State-of-the-art ADHD treatment in Hatfield

HYPERACTIVE children will receive state-of-the-art treatment to help reduce the symptoms of having an attention deficit thanks to a University of Hertfordshire study.

A thought-operated computer system, which was tested by 10 Hertfordshire pupils with Attention Deficit Hyperactivity Disorders (ADHD) at the Hatfield uni, will be rolled out across the country.

Conducted by psychologist professor Karen Pine, the investigation, which ran three times a week for 12 weeks, looked at the affects of EEG (Electro-encephalography) biofeedback, a learning strategy that alters brain waves.

Prof Pine used a system called Play Attention, supplied by not-for-profit community interest company, Games for Life.

The system involves the child playing a fun educational computer game while wearing a helmet similar to a bicycle helmet.

You may also want to watch:

The helmet picks up their brain activity in the form of EEG waves.

As long as the child concentrates they control the game, but as soon as their attention waivers the game stops. The researchers found at the end of the study that the children’s impulsive behaviour was reduced, compared to a control group who had not used the system.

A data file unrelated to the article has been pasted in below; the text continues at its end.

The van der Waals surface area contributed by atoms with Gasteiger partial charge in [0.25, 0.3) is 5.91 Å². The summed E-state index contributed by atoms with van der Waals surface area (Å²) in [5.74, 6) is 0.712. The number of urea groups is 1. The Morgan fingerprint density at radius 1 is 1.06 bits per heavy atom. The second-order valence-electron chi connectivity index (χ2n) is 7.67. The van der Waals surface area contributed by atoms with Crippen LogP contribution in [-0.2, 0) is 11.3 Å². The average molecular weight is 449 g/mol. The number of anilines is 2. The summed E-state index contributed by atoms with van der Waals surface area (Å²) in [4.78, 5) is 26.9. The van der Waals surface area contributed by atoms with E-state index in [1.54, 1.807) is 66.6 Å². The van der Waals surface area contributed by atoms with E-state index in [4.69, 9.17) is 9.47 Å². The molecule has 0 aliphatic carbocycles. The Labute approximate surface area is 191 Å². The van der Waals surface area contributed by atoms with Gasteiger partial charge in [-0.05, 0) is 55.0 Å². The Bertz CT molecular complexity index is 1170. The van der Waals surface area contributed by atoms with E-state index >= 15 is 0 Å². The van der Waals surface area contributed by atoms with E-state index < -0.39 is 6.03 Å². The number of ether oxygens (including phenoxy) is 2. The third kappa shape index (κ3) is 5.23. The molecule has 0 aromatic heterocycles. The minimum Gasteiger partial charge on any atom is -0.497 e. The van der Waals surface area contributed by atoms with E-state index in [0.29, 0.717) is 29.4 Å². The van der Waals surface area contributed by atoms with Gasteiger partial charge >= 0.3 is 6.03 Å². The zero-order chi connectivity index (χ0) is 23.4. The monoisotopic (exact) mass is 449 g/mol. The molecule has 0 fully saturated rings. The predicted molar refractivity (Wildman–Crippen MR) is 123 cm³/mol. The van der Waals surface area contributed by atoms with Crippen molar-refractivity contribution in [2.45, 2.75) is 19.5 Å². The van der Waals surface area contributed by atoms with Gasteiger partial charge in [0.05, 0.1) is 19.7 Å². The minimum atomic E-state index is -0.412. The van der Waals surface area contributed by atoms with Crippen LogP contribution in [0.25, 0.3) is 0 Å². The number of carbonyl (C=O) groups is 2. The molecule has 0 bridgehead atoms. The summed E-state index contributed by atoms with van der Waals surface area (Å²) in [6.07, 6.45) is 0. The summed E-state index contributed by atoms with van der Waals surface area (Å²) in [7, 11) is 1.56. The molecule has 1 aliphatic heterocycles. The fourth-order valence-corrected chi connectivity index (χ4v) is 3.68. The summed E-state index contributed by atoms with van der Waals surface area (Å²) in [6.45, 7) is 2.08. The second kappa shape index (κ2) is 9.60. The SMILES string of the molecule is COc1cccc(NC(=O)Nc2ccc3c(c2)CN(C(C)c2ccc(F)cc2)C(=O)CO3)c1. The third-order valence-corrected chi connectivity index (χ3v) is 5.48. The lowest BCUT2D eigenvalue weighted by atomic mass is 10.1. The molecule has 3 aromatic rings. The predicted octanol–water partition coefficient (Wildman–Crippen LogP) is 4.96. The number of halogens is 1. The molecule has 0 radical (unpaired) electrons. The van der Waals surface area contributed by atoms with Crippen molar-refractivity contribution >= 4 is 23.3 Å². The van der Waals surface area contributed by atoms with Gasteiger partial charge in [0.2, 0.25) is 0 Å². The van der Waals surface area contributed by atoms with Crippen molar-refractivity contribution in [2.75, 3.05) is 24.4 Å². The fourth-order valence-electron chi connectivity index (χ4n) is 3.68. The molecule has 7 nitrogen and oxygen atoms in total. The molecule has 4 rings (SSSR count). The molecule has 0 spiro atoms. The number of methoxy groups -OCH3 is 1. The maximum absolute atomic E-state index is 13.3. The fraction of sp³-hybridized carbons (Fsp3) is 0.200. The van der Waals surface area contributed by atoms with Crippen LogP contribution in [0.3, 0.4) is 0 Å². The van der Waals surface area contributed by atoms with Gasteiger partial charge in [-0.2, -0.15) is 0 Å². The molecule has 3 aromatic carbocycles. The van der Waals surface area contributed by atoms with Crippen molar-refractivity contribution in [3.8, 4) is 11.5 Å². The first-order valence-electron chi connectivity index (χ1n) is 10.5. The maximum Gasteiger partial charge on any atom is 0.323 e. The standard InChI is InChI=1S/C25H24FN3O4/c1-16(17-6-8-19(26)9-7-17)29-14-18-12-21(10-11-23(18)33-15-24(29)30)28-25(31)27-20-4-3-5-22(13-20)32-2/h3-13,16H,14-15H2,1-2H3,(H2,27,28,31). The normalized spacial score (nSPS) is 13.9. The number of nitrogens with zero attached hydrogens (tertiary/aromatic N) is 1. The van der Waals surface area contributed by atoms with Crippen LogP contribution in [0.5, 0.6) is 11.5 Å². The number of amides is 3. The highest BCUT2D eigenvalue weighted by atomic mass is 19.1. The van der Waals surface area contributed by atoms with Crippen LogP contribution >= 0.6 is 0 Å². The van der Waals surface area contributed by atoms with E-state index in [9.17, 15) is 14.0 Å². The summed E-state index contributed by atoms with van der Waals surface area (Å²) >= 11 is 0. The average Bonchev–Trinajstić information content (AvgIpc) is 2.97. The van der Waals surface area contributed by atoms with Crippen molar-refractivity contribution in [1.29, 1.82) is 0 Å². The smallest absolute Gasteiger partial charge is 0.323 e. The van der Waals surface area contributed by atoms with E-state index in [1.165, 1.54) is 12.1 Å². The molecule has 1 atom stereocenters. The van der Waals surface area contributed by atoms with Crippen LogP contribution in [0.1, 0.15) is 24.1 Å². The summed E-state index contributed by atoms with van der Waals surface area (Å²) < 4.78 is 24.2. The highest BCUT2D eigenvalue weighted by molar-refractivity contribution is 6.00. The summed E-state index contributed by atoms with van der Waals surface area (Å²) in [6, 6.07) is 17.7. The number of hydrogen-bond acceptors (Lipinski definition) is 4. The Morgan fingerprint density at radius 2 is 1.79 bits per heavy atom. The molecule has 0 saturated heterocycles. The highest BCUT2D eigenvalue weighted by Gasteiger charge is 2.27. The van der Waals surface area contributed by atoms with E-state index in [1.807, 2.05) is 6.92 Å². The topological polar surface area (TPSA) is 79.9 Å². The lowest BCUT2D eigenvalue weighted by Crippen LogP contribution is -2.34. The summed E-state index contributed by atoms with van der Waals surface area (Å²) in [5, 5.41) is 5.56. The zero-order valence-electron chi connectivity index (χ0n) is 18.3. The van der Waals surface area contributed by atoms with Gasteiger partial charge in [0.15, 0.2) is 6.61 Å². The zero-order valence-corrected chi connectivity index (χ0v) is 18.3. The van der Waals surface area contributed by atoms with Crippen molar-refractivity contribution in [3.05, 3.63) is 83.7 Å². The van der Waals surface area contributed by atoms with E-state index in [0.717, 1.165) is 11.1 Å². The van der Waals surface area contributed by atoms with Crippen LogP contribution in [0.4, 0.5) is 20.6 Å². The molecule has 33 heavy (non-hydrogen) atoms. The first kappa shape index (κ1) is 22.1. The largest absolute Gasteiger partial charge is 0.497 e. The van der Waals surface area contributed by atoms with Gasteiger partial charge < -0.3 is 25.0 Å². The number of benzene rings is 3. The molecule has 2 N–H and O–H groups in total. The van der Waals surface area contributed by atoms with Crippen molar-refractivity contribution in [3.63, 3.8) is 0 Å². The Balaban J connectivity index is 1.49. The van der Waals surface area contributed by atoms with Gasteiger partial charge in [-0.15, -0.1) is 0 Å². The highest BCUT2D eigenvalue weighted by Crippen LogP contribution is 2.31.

Most Read

Prof Pine said: “Children with a diagnosis of ADHD find it hard to control their impulses and inhibit inappropriate behaviour.

“This can lead to educational and behavioural difficulties.

“The Play Attention method may prevent long-term problems by helping the children to be less impulsive and more self-controlled.”

For further information visit

Become a Supporter

This newspaper has been a central part of community life for many years. Our industry faces testing times, which is why we're asking for your support. Every contribution will help us continue to produce local journalism that makes a measurable difference to our community.

Become a Supporter